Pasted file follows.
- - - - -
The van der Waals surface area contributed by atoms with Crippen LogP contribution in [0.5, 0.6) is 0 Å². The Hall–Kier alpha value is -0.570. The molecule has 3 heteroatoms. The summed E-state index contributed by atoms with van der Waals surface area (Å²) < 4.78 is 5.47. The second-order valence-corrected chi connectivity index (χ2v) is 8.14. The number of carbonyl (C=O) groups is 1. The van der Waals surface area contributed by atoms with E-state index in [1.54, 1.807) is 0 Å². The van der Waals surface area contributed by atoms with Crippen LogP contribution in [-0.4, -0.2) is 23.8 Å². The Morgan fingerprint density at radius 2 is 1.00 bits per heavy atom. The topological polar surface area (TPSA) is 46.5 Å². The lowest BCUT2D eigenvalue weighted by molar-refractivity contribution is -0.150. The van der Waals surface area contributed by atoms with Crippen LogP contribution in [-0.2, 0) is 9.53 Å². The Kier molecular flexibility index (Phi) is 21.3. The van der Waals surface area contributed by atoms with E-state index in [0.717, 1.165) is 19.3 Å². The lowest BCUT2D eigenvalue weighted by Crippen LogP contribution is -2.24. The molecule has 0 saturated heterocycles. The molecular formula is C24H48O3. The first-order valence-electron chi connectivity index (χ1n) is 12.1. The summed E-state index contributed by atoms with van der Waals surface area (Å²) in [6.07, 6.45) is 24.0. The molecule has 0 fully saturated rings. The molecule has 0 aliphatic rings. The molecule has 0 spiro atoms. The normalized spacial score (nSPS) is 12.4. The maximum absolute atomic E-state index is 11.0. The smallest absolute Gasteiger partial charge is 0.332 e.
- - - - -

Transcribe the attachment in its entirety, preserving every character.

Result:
The van der Waals surface area contributed by atoms with Crippen LogP contribution in [0.5, 0.6) is 0 Å². The Hall–Kier alpha value is -0.570. The molecule has 3 heteroatoms. The summed E-state index contributed by atoms with van der Waals surface area (Å²) < 4.78 is 5.47. The second-order valence-corrected chi connectivity index (χ2v) is 8.14. The number of carbonyl (C=O) groups is 1. The van der Waals surface area contributed by atoms with E-state index in [1.54, 1.807) is 0 Å². The van der Waals surface area contributed by atoms with Crippen LogP contribution in [-0.4, -0.2) is 23.8 Å². The Morgan fingerprint density at radius 2 is 1.00 bits per heavy atom. The topological polar surface area (TPSA) is 46.5 Å². The lowest BCUT2D eigenvalue weighted by molar-refractivity contribution is -0.150. The van der Waals surface area contributed by atoms with Crippen LogP contribution in [-0.2, 0) is 9.53 Å². The Kier molecular flexibility index (Phi) is 21.3. The van der Waals surface area contributed by atoms with E-state index in [0.717, 1.165) is 19.3 Å². The lowest BCUT2D eigenvalue weighted by Crippen LogP contribution is -2.24. The molecule has 0 saturated heterocycles. The molecular formula is C24H48O3. The first-order valence-electron chi connectivity index (χ1n) is 12.1. The summed E-state index contributed by atoms with van der Waals surface area (Å²) in [6.07, 6.45) is 24.0. The molecule has 0 fully saturated rings. The molecule has 0 aliphatic rings. The molecule has 0 spiro atoms. The normalized spacial score (nSPS) is 12.4. The maximum absolute atomic E-state index is 11.0. The smallest absolute Gasteiger partial charge is 0.332 e.